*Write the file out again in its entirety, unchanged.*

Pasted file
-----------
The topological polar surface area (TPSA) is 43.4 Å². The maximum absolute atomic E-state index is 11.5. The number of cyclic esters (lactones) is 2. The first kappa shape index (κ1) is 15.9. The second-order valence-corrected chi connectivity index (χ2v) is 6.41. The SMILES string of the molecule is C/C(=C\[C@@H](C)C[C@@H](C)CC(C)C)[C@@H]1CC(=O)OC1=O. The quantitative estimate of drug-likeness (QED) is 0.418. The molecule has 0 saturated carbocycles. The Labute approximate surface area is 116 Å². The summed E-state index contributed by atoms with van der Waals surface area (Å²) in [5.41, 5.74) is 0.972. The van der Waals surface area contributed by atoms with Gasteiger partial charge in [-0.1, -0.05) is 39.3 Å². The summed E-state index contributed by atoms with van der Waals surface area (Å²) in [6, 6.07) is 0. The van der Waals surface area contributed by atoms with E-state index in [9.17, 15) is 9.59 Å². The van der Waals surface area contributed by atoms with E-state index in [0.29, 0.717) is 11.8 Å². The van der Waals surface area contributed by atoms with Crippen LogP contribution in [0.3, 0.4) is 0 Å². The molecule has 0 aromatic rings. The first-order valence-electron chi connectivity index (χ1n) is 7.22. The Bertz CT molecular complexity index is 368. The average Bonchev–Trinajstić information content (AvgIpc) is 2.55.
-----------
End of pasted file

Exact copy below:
The topological polar surface area (TPSA) is 43.4 Å². The maximum absolute atomic E-state index is 11.5. The number of cyclic esters (lactones) is 2. The first kappa shape index (κ1) is 15.9. The second-order valence-corrected chi connectivity index (χ2v) is 6.41. The SMILES string of the molecule is C/C(=C\[C@@H](C)C[C@@H](C)CC(C)C)[C@@H]1CC(=O)OC1=O. The quantitative estimate of drug-likeness (QED) is 0.418. The molecule has 0 saturated carbocycles. The Labute approximate surface area is 116 Å². The summed E-state index contributed by atoms with van der Waals surface area (Å²) in [5.41, 5.74) is 0.972. The van der Waals surface area contributed by atoms with Gasteiger partial charge in [-0.1, -0.05) is 39.3 Å². The summed E-state index contributed by atoms with van der Waals surface area (Å²) in [6, 6.07) is 0. The van der Waals surface area contributed by atoms with E-state index in [9.17, 15) is 9.59 Å². The van der Waals surface area contributed by atoms with E-state index in [0.29, 0.717) is 11.8 Å². The van der Waals surface area contributed by atoms with Crippen LogP contribution in [0.3, 0.4) is 0 Å². The molecule has 0 aromatic rings. The first-order valence-electron chi connectivity index (χ1n) is 7.22. The Bertz CT molecular complexity index is 368. The average Bonchev–Trinajstić information content (AvgIpc) is 2.55.